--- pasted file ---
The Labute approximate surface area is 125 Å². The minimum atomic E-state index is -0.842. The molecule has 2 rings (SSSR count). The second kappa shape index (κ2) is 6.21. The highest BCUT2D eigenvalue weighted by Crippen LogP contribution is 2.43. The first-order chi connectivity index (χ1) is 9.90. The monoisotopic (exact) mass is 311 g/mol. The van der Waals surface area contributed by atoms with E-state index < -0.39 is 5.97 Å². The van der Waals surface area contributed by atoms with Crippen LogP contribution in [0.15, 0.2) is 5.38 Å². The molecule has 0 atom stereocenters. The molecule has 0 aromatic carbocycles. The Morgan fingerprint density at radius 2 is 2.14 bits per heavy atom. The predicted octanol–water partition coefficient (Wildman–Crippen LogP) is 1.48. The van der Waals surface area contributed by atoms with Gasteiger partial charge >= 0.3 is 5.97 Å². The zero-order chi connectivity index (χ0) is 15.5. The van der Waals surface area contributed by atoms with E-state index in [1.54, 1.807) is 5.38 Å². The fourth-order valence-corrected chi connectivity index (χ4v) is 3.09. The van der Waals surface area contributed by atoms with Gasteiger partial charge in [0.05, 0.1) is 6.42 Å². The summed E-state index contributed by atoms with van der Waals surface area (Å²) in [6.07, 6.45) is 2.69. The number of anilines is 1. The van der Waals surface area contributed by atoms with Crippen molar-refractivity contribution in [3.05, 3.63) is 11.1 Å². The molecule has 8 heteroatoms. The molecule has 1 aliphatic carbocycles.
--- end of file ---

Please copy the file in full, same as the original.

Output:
The Labute approximate surface area is 125 Å². The minimum atomic E-state index is -0.842. The molecule has 2 rings (SSSR count). The second kappa shape index (κ2) is 6.21. The highest BCUT2D eigenvalue weighted by Crippen LogP contribution is 2.43. The first-order chi connectivity index (χ1) is 9.90. The monoisotopic (exact) mass is 311 g/mol. The van der Waals surface area contributed by atoms with E-state index < -0.39 is 5.97 Å². The van der Waals surface area contributed by atoms with Crippen LogP contribution in [0.15, 0.2) is 5.38 Å². The molecule has 0 atom stereocenters. The molecule has 0 aromatic carbocycles. The Morgan fingerprint density at radius 2 is 2.14 bits per heavy atom. The predicted octanol–water partition coefficient (Wildman–Crippen LogP) is 1.48. The van der Waals surface area contributed by atoms with Gasteiger partial charge >= 0.3 is 5.97 Å². The zero-order chi connectivity index (χ0) is 15.5. The van der Waals surface area contributed by atoms with E-state index in [1.54, 1.807) is 5.38 Å². The fourth-order valence-corrected chi connectivity index (χ4v) is 3.09. The van der Waals surface area contributed by atoms with Gasteiger partial charge in [0.05, 0.1) is 6.42 Å². The summed E-state index contributed by atoms with van der Waals surface area (Å²) in [6.07, 6.45) is 2.69. The number of anilines is 1. The van der Waals surface area contributed by atoms with Crippen molar-refractivity contribution in [3.05, 3.63) is 11.1 Å². The molecule has 8 heteroatoms. The molecule has 1 aliphatic carbocycles.